Yes the water is flowing and yes the blog has been too quiet.
And you asked what’s new?
Today, Monday is a beautiful, cool sunny day on Manchaug Pond in the mid 60s.
Yesterday was just as beautiful with a breeze.
Saturday into Sunday early morning, Manchaug Pond received a total of 5 inches of rainfall from the remnant of hurricane Hanna. Water is running downstream from Manchaug Pond out the low-level gate and under the flashboards.
Friday, two “men in boots” were at the dam opening things up – the lowlevel gate was opened a good amount letting white water flow and the sandbags were removed from the spillway flashboards
so water could flow beneath them (remember the little stone situated under the bottom flashboard allowing water to run out the spillway even with the flashboards in…)
The reason we’re open? My guess would be Hanna, Ike and the other potential storms ofHurricane Season which give the dam owner a legitimate reason to open things up. Even though we still haven’t reached our summer high for waterlevel yet. Also the previous caretaker would have given the MPA a courtesy call notify us of the opening- reason and how much – so we could “let the people around the lake know.” We had a friendly working relationship with him, it would be nice if that continued with the two new caretakers. Perhaps the dam owner’s spokesman will call next week with an update.
Thursday. What was notable about Thursday? Well, noon was the deadline for the dam owner to get back to the Sutton Conservation Commission about the peer/third party review of their Operations and Management Plan for Manchaug Pond. The Con Comm had asked an environemental engineering company, Fuss & O’Neil, to do the review at a cost of $12,000 to be paid by the dam owner.
Weds. night the dam owner went before the Sutton Conservation Commission with a request/Notice of Intent to take a new “cautious position” in controlling the water level of Manchaug Pond at the recommendation of their engineer who is concerned about old Dam Safety Regulations. Specifically, the plan looks to follow a 1930 rule curve which the dam owner nor the previous owner followed. If the dam owner has its way, this will result in the water kept lower throughout the spring, summer and fall seasons with a lower peak finally reached June 1 and sloping right back down.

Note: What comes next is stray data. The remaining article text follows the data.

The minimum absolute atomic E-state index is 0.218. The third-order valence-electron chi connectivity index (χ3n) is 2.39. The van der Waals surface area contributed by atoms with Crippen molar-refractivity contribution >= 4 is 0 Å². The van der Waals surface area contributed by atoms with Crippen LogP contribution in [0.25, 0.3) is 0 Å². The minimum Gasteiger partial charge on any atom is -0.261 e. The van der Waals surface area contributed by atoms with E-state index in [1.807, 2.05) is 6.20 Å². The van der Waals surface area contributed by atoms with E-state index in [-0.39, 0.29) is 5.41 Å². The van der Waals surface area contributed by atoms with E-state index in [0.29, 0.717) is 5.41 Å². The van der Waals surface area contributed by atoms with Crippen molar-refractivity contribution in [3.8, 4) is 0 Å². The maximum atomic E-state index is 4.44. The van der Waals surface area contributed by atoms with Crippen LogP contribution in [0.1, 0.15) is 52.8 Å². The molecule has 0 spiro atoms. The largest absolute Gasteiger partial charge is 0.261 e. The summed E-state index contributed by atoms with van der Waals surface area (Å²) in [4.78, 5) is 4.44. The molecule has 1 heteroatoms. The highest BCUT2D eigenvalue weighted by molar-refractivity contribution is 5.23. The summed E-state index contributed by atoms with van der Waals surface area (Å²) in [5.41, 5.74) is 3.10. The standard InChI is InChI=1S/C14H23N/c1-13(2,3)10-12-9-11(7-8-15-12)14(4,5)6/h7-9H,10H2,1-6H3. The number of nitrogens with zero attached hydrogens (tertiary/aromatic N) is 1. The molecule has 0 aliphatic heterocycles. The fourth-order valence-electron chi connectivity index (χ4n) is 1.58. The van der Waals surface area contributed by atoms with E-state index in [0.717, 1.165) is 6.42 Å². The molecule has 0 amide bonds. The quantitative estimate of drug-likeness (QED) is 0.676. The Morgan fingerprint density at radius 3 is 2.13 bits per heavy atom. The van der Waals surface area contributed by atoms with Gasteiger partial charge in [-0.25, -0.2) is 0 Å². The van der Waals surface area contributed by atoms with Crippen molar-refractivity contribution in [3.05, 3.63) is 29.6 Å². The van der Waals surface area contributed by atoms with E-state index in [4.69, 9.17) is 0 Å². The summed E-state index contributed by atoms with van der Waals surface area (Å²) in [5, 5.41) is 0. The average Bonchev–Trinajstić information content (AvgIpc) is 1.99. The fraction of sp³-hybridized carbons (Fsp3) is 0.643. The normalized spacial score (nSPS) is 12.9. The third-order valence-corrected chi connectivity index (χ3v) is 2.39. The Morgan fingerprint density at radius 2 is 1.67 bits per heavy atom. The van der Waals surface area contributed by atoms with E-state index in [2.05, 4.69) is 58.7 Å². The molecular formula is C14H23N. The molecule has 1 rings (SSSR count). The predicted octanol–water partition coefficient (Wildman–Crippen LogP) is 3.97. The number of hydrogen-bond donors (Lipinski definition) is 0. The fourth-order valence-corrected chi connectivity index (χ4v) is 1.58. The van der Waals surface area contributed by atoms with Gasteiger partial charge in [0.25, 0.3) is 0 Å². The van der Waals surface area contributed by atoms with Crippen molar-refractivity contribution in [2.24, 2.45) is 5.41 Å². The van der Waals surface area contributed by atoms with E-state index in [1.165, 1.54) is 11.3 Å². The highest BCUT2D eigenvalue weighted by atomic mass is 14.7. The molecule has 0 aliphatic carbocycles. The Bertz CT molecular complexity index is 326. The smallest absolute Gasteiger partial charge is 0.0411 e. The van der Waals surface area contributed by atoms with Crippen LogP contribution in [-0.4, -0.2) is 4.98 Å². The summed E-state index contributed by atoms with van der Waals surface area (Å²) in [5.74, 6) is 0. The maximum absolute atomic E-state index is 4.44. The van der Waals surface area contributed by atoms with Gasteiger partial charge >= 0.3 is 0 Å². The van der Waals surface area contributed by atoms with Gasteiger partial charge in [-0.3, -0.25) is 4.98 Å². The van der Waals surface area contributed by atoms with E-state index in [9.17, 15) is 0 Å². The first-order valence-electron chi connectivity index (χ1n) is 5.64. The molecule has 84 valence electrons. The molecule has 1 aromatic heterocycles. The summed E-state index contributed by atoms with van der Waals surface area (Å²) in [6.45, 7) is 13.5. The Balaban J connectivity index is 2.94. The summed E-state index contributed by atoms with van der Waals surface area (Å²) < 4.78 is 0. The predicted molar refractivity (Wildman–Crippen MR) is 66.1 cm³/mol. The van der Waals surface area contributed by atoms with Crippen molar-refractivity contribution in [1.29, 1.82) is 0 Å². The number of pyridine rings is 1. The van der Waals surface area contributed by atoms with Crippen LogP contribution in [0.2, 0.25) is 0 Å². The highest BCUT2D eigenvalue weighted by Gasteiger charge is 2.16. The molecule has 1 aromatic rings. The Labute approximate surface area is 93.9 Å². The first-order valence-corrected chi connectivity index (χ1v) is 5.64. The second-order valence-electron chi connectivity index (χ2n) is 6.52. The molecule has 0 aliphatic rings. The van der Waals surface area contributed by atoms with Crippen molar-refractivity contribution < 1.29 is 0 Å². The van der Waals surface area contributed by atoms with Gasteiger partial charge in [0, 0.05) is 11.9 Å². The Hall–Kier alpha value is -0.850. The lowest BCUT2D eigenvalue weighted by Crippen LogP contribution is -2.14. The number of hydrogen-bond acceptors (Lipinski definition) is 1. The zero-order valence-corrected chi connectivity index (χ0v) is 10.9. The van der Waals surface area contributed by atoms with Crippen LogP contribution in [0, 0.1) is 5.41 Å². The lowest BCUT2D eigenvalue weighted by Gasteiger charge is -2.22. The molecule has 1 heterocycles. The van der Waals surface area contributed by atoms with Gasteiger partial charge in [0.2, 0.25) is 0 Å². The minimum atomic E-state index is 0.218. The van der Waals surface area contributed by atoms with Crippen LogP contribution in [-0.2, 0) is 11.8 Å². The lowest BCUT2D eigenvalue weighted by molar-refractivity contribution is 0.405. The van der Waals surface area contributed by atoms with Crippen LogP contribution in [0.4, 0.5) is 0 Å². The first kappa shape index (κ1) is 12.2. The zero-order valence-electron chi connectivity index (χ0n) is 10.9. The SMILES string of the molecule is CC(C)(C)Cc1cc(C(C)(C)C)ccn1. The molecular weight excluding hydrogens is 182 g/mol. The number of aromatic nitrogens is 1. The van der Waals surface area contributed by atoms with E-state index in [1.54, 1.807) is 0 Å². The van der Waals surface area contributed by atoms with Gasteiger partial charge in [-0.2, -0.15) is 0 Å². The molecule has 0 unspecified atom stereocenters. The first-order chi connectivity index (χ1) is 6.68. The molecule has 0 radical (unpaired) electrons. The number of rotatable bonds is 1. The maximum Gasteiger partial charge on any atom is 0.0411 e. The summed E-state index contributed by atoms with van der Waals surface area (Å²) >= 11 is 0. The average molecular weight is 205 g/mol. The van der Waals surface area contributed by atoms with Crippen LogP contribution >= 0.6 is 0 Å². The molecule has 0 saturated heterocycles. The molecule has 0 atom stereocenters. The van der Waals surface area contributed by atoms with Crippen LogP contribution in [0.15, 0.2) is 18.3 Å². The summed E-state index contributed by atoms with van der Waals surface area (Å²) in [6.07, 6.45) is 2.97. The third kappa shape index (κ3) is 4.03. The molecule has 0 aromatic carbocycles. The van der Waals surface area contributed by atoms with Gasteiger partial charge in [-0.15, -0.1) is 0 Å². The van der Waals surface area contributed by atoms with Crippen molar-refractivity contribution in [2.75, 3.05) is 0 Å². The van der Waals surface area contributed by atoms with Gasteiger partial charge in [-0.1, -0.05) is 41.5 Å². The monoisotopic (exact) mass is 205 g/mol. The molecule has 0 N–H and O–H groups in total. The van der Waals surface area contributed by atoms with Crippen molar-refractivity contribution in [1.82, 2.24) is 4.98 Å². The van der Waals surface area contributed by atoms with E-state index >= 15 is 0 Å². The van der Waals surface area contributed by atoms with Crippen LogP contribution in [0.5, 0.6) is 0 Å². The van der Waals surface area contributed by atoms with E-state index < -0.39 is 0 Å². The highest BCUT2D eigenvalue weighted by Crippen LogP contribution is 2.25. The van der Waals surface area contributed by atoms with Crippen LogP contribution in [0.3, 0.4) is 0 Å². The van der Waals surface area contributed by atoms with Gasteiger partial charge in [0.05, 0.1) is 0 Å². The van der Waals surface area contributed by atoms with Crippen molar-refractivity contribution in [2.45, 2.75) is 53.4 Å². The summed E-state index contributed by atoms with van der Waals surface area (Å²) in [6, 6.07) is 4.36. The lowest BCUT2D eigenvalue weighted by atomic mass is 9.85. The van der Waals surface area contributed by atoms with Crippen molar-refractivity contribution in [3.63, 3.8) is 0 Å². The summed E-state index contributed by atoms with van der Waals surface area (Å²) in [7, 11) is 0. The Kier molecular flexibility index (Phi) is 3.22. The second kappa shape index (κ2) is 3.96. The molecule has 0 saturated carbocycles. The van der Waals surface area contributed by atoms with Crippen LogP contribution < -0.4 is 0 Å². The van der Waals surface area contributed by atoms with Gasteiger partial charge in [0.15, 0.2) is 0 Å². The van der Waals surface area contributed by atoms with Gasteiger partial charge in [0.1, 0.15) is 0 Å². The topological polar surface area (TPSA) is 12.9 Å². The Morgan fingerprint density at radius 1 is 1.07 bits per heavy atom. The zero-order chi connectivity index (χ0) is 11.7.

The way it was presented they didn’t want to take it down to the low 1930 rule curve and agreed it was cautious and the recommendation came as a surprise to them – a real catch-22 situation- but they do have to answer to the Office of Dam Safety and operate on the side of caution and limit risk and liability.
Sooo Manchaug Pond forget your fishkills, dry coves and wetlands, recreational boating, useless docks, etc…
Information was presented by the dam owner, but sad to say their spokesperson had Manchaug mixed up with our sister pond, Whitin Reservoir. We understand that Manchaug’s flashboard measure 3.5 feet not 2.7, Manchaug is tied hydrologically to Whitin Reservoir but it was Whitins which overflows into Manchaug, and their are 2,000 + dams in the state not 5,000 and if you look at the dam safety reports you’ll see historically higher water levels than the reworked graphs the NOI (Notice of Intent) show. Also we understand that the gauge downstream reports the combined flow from Manchaug and Whitins… anyway… the meeting was a bit confusing not to mention you could hear the meeting in the next room better than the speaker in the Selectman’s Room… the meeting was
continued to September 17th.